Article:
By Nidhi Kirpal Jayadevan
India’s primary education board NCERT has decided to eliminate the contribution of Mughal rulers from high-school history books from the next academic session. The decision is perplexing considering the assimilation of Mughal culture in Indian lifestyle, art, cuisine and architecture. Let’s just take one example: how do the esteemed NCERT academicians plan to grapple with the existence of a single monument, the Taj Mahal, which is so intrinsically entwined with India’s very identity, both at home and globally?
Speaking of the canonical monument of love (thank you, Mughals!), my family’s annual trip back to India from the US over the winter holidays was extra special. This time around, the icing on the cake for us was a much-anticipated visit to the coveted Taj Mahal, which was very much a part of school curriculums in our time.
Growing up in India, I had the opportunity of living in Agra for a few years. Over three decades ago, as a bored tween, I had seen the Taj with minimal appreciation for this awe-inspiring monument. The visit was rather chaotic, with crowded, disorganised long lines, and generally a logistical nightmare. But pleasantly, that wasn’t the case circa January 2023!
Although some of our friends did sadly encounter the pain of packed lines and overall mayhem – which honestly, dilutes the incredible experience of viewing this marble wonder – it seems we did a few things right that made our visit relatively streamlined.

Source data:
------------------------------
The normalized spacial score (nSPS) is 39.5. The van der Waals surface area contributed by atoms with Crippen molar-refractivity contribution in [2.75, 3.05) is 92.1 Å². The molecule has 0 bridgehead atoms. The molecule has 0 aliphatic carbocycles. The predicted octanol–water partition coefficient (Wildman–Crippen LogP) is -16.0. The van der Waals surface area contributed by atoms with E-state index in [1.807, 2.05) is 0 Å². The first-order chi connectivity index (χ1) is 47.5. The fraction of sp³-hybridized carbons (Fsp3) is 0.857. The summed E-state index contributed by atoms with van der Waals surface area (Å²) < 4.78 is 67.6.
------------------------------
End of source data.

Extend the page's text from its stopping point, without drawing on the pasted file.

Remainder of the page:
So, if you’re planning to visit the Taj Mahal, the tips below can be helpful. Especially during the busy-tourist-travel-holiday periods like the New Year break when the whole world seems to descend upon the monument.
1. If possible, plan your visit off ‘peak-peak’ dates
We ended up visiting the Taj Mahal on the third of January. It felt like an optimal time when we had successfully managed to dodge the Christmas and New Year crowds. Plus, it was a weekday, which may have been additionally helpful.
The Taj Mahal is never devoid of crowds, especially during the sunny winters. But going on a weekday post the true holiday rush felt calm and less frenzied for sure.
2. Go in the afternoon
Visiting the monument in the afternoon was helpful in a couple of ways. Since we visited post lunch, no one was ‘hangry’ and the need to carry snacks was minimised. The morning smog had lifted, so we were able to get clear views of the Taj Mahal. Apparently, the smog can obscure visibility, especially from the gardens, and cast a hazy cloud around the monument, which can be quite a bummer!
3. Buy tickets in advance
If you can, purchasing tickets in advance is recommended. These can be bought through the Archeological Survey of India site. Kids are free. Having a ticket in hand (a printout or a QR code on your cellphone) is very helpful in skipping at least one long line, which already makes the trip more streamlined.
4. Invest in a good guide, if possible
For us, it was a once-in-a-lifetime family visit to the Taj Mahal. So, we hired a knowledgeable guide who offered all the essential and fun details pertaining to the monument. Guides also get priority, which means as visitors you get into special (read: shorter) lines. Think of the TSA-pre type privileges at US airports!
Plus, guides nowadays are pretty adept at photography and are able to snap iconic “Insta-worthy” Taj Mahal photos. Our guide most certainly was. Which meant we didn’t entertain the hoard of vendors promising memorable photos for an additional fee!
5. Keep some change